Patient completed full course of antibiotics. After surgery patient did exceptionally well; she was tolerated advancement of feeds and was brought back to OR on DOL 60 for re-anastomosis and ileostomy closure. After reversal patient advanced to full feeds and was able to be discharged home on DOL 76. 


 

Physical Exam: 

Vitals: T 36.5C (on 36.2C heat), HR 180, BP 54/32 (MAP 41), SpO2 95% on NIPPV FiO2 21%

Cardiac: RRR, S1/S2 appreciated, no murmurs 

Respiratory: Pt on NIPPV, breathing comfortably, clear breath sounds throughout. 

Abdomen: Distended and discoloured. Firm to palpation in lower quadrants. No bowel sounds. 

Extremities: Good perfusion, decreased tone from baseline 


Labs/Imaging:

CBC: WNL (initially) 

BMP: WNL

BCx: Klebsiellla pneumoniae 

X-ray: molted appearance throughout abdomen most consistent with pneumotosis/NEC. There was an atypical curvilinear lucency in the left upper quadrant most likely to signify prominent gastric pneumotosis. No portal gas or pneumoperitoneum


Procedures: 

On day of life 13 decision made to operate due to medical intractability with worsening thrombocytopenia and abdominal distension. In the operating room patchy areas of necrotizing enterocolitis were found but were not full thickness and would like recover without removal. The distal ileum was found to perforated 10 cm proximal to ileocecal valve and a large perforation was found in the cecum. Stomach was fully viable and distended with no signs of perforation. The perforated piece of the ileum was removed and the cecal perforation was closed. Terminal ileostomy and mucous fistula were brought out and found to be viable. Patient tolerated surgery well and was transferred back to NICU.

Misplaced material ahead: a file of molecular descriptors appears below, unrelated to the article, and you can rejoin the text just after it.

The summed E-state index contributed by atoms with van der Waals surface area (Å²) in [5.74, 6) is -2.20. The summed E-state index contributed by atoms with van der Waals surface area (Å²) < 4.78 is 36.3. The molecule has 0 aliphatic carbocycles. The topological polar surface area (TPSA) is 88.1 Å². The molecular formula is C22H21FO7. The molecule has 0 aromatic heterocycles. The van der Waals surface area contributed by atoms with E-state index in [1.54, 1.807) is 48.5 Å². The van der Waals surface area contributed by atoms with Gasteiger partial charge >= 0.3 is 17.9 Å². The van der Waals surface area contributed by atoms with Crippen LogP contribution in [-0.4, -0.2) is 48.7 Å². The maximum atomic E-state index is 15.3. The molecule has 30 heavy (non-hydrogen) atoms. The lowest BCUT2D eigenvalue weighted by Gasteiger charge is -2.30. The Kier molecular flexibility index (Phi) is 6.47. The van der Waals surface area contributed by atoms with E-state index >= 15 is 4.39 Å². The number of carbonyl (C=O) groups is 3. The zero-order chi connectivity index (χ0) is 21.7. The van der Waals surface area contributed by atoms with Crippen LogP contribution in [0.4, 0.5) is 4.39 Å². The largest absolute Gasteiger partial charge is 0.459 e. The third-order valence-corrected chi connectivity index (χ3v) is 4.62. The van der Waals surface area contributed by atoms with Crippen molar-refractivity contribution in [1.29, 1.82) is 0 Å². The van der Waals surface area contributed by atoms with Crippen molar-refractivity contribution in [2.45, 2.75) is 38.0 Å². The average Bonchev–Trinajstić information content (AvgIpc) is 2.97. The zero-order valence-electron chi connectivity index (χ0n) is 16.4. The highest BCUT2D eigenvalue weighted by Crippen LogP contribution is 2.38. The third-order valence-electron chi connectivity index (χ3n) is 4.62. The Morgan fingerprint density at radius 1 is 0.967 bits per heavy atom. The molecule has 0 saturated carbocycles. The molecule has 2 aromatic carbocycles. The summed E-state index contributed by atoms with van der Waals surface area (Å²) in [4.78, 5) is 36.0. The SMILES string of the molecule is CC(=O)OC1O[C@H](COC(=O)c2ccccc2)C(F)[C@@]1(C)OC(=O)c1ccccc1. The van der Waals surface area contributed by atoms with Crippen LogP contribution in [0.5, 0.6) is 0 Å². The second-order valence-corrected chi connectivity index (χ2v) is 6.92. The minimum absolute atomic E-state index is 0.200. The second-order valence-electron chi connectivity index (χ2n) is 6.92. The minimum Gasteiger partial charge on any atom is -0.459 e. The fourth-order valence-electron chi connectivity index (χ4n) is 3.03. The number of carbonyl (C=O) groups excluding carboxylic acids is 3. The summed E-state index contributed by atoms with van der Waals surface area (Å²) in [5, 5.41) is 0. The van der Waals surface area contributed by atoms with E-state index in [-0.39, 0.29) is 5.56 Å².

Final Diagnosis: Necrotizing enterocolitis with significant gastric pneumatosis 


Discussion: 


What makes this case of NEC interesting was the additional finding of gastric pneumatosis and our decision to change respiratory management.  In review of the literature there is not a great deal of discussion of respiratory management in cases of NEC with gastric pneumatosis, often the decision to intubate is based on clinical status and/or need for surgical intervention. Our patient was stable on NIPPV but we elected to intubate based on the finding of severe gastric pneumatosis rather than respiratory decompensation or need for surgery.  This decision was made to avoid excessive additional pressure from the non-invasive ventilation due to concerns for the integrity of the gastric mucosa, leading to further damage or potential perforation. Our patient had improvement of gastric pneumatosis radiographically as well as no evidence of gastric perforation at the time of surgery.

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Albany Medical Center, Albany NY
Albany Medical Center, Albany NY